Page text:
Russia has surpassed Saudi Arabia to become China’s largest oil supplier, as refiners bought up Russian crude oil offered at a huge discount following the beginning of the conflict in Ukraine, according to the latest customs data.

Importing about 8.42 million tonnes of crude oil, China’s crude oil imports from Russia increased 55% in May compared to May of last year, according to data from the Chinese General Administration of Customs.

During the same period, the world’s biggest crude oil importer country purchased 7.82 million tonnes of oil from Saudi Arabia, which was China’s top oil supplier.

China also ramped up its imports of liquefied natural gas (LNG) from Russia last month, importing approximately 400,000 tonnes, up 56% from May 2021.

“Not only are countries like China benefitting from getting sanctioned Russian oil at a 35% to 40% discount, but also Chinese businesses in terms of oil and to some extent gas costs, will now be outcompeting European business on a large scale, so it’s not clear that they’re going to be lining up to give up this advantage,” said Christof Ruhl, a senior research scholar at the Center on Global Energy Policy of Columbia University in New York City, in his daily energy markets review for Gulf Intelligence Consultancy firm.

China is not the only country ignoring EU sanctions and cashing in on discounted Russian supplies.

Since the outbreak of the Russia-Ukraine war on Feb. 24, India – the world’s third-largest oil importer – has also taken a firm stance in its insistence on buying Russian oil despite the EU ban as Moscow is selling its oil at an almost 30% discount.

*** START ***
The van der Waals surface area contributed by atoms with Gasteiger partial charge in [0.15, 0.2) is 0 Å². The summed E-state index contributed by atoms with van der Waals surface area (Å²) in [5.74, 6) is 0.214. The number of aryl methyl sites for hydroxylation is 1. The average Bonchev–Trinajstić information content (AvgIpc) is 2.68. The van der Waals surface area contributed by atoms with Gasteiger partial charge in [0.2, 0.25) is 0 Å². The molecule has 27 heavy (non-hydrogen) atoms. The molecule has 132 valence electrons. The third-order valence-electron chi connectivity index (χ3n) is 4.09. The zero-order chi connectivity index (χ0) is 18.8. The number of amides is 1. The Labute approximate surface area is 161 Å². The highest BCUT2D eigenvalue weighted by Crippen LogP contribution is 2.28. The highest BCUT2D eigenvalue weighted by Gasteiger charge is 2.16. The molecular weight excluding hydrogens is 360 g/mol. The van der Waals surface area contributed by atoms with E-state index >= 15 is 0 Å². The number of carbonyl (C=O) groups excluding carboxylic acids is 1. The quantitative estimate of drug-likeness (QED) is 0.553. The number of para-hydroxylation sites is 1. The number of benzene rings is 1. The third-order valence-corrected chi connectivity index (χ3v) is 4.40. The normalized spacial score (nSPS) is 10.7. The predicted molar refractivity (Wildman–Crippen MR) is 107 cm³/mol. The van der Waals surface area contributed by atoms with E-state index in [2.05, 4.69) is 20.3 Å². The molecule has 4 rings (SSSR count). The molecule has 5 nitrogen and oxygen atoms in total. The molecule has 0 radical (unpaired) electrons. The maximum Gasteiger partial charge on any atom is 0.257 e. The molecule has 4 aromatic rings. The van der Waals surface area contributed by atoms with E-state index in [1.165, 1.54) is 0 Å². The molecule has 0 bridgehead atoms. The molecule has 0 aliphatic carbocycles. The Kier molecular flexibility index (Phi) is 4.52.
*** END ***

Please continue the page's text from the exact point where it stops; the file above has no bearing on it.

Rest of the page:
According to a detailed tracker of Russian oil, gas, and coal shipments, and pipeline exports by the Centre for Research on Energy and Clean Air (CREA), India has become a significant importer of Russian crude oil, buying 18% of the country’s exports.

Indian refineries have become key importers of Russian crude oil, accounting for a growing share of Russia’s overall crude exports. It increased from roughly 1% before the war to 18% in May.

“China and India are more oil-intensive economies than the West and their oil demand is growing, so they’re much more sensitive to the oil price,” Ruhl said.

CREA data also shows that with €12.6 billion ($13.3 billion), China is the top importer of Russian fossil fuels as of June 3.

China is followed by Germany with €12.1 billion, Italy with €7.8 billion, the Netherlands with €7.8 billion, Türkiye with €6.7 billion, Poland with €4.4 billion, France with €4.3 billion, and India with €3.4 billion.

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